Thyme Essential Oil
Thyme is a is a perennial evergreen sub-shrub with greenish-gray leaves and pale purple flowers.
- Botanical Family: Lamiceae
- Part of Plant Used: Leaves
- Method of Extraction: Steam Distillation
- Variations: There are different chemotypes of Thyme: borneol, gerianiol, linalool, thujanol-4, and thymol. Each chemotype has different therapeutic actions, scent profiles, and precautions.
- Chemistry: Thyme is primarily comprised of Monoterpene Alcohols depending on the density of the chemotype (borneol, gerianiol, linalool, thujanol-4, or thymol)
Thyme ct borneol
- Musculoskeletal: Soothes inflammations
- Respiratory: Aids with inflammations and infections
- Skin: helps with skin infections
- Genitourinary: helps with infections
- Immune System: helps with upper respiratory, digestive, and genitourinary infections
- Nervous System: helps with sleeplessness
- Digestive: Soothes inflammations and infections
- Skin: Calms inflamed or infected skin
- Respiratory: Helps with respiratory ailments, infections, and inflammations
- Genitourinary: Helps with urinary tract infections
- Genitourinary: Helps with infections
- Respiratory: Helps with respiratory ailments and inflammations
- Nervous System: Calms and uplifts feelings of sadness
- Respiratory: Helps with inflammations and infections
- Immune System: Supports the immune system
- Musculoskeletal: Soothes pain and inflammation
- Digestive: helps with digestive infections and discomfort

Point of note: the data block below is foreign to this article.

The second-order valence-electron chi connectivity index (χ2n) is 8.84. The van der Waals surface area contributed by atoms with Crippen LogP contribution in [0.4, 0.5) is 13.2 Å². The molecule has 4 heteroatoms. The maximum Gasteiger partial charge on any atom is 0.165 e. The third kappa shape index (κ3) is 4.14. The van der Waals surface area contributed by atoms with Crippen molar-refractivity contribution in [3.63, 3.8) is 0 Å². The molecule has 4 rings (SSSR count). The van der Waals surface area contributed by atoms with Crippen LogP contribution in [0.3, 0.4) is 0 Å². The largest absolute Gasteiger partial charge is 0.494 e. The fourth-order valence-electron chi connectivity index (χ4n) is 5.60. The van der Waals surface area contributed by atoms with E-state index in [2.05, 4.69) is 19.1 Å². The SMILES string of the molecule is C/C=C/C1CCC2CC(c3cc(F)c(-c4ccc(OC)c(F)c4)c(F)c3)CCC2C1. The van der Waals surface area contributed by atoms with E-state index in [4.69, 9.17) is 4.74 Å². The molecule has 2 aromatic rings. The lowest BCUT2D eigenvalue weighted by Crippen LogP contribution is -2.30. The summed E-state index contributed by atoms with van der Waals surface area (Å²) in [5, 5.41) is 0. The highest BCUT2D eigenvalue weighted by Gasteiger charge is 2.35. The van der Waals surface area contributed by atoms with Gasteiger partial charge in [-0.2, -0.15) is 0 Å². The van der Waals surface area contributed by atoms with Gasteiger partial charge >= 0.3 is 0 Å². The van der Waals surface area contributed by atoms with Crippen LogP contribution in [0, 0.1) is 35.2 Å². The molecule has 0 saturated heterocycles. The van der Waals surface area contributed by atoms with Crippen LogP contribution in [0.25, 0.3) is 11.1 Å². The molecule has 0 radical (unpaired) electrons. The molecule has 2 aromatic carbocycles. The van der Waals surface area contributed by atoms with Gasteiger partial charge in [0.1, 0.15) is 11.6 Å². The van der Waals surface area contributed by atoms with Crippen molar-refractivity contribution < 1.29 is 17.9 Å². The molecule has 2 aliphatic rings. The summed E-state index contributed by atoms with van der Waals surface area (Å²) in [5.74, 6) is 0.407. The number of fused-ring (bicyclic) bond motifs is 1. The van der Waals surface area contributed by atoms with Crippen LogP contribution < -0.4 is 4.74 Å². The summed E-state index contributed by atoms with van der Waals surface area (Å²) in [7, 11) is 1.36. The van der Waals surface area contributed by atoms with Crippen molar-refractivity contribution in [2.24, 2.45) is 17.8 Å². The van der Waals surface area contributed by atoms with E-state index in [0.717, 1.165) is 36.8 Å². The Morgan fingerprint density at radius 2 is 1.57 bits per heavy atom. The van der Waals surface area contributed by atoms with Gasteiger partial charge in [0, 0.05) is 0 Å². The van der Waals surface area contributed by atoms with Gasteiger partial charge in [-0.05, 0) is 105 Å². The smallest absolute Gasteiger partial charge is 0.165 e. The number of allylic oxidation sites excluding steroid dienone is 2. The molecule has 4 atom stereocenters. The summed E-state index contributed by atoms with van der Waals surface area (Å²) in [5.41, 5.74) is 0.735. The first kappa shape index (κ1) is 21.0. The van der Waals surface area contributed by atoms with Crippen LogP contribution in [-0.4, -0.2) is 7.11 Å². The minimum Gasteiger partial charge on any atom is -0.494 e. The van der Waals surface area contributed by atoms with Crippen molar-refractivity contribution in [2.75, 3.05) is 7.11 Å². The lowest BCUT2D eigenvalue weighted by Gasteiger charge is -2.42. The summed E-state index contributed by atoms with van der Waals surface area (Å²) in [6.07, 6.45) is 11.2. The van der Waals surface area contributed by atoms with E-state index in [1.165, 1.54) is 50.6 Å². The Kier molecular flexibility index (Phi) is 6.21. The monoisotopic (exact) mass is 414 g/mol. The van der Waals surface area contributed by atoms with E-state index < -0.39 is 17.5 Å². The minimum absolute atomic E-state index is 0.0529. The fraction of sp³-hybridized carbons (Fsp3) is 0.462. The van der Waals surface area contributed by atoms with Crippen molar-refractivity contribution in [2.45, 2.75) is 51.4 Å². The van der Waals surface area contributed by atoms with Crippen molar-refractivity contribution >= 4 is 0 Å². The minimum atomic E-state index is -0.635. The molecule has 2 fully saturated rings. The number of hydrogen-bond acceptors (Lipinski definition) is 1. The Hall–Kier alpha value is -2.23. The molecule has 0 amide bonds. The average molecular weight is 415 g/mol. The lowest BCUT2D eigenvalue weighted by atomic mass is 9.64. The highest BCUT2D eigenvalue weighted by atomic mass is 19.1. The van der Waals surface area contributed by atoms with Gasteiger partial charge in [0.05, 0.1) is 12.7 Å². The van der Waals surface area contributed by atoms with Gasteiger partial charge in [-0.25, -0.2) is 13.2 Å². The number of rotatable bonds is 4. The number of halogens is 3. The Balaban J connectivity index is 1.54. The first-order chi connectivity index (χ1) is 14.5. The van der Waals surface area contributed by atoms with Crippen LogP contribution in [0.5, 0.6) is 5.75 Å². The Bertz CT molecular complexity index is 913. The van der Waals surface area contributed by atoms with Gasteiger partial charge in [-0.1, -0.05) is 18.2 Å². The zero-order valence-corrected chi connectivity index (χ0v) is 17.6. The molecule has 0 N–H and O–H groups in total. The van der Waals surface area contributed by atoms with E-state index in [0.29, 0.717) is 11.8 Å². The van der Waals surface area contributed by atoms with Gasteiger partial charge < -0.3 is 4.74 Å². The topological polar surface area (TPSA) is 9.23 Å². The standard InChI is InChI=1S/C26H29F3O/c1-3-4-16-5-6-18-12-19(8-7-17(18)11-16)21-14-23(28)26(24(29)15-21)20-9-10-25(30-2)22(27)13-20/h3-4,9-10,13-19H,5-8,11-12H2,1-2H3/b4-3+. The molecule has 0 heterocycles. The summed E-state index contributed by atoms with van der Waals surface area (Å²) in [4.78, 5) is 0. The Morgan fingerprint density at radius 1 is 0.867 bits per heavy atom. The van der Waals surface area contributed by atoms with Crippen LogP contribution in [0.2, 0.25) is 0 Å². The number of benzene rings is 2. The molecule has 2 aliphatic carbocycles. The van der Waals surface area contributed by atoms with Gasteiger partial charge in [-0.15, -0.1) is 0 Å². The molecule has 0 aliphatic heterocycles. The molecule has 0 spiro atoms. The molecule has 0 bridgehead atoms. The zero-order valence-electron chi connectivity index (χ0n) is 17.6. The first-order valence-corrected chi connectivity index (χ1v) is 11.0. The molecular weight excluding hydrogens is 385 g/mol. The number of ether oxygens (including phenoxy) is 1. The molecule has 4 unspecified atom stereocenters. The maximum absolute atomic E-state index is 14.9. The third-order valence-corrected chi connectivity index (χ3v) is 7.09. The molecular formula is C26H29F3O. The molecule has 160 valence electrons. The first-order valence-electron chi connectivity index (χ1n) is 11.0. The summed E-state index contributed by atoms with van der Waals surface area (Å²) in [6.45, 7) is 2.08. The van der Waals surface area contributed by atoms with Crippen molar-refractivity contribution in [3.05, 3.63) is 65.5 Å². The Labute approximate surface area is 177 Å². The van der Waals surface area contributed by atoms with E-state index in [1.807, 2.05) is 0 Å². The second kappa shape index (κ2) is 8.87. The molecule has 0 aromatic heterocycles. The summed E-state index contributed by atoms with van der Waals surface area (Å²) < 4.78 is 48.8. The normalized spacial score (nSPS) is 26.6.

- Scent Profile: Thyme ct borneol is a mid to base note with a strong, spicy, and balsamic aroma. Thyme ct gerianol is a middle note with a citrus floral aroma. Thyme ct linalool is a mid note with a woody, herbaceous aroma. Thyme ct thujanol-4 is a mid note with a herbaceous, underlying floral aroma. Thyme ct thymol is a base note with a strong, pungent, herbaceous aroma.
- Longevity: The aroma of Thyme can last up to 172 hours.
- Fragrance Classification: Green, Herbaceous
- Blends well with: Angelica Root, Bergamot, Cinnamon bark, Clary Sage, Clove, Cypress, Eucalyptus citriodora, Eucalyptus Globulus, Frankincense, Geranium, Grapefruit, Hyssop, Laurel, Lavender, Lemon, Marjoram, Melissa, Oregano, Peppermint, Roman Chamomile, Rosalina, Rosemary ct camphor, Rosemary ct cineole, Rosemary ct verbenone, Sage, Sandalwood, Scots Pine, Tea Tree.
- Thyme ct borneol: may inhibit blood clotting; skin irritation; mucous membrane irritant. Avoid internal use if the individual is taking anticoagulant medication, or about to have major surgery. Avoid with peptic ulcer and with hemophilia or other bleeding disorders.
- Thyme ct gerianol: may cause drug interactions
- Thyme ct linalool: none known
- Thyme ct. thujanol-4: none known
- Thyme ct thymol could stimulate contractions during pregnancy. May inhibit blood clotting; skin irritation; mucus membrane irritant. Avoid applying to open wounds.
- Thyme is high in phenols and can be toxic to cats. Read more about Essential Oils Toxicity for Cats.
Products Using Thyme ct linalool Essential Oil
- Arctander, Steffen. Perfume and Flavor Materials of Natural Origin. A Pathfinder Book Reprint Edition, 2017.
- “Flavor, Fragrance, Food and Cosmetics Ingredients Information.” The Good Scents Company, The Good Scents Company (TGSC), 2019, www.thegoodscentscompany.com/.
- Shutes, Jade and New York Institute of Aromatic Studies. "Foundations of Aromatherapy" and "Aromatic Scholars" Aromatherapy Certification Programs and Course Materials. 2017-2019.
- Tisserand, Robert, et al. Essential Oil Safety: a Guide for Health Care Professionals. 2nd ed., Churchill Livingstone/Elsevier, 2014.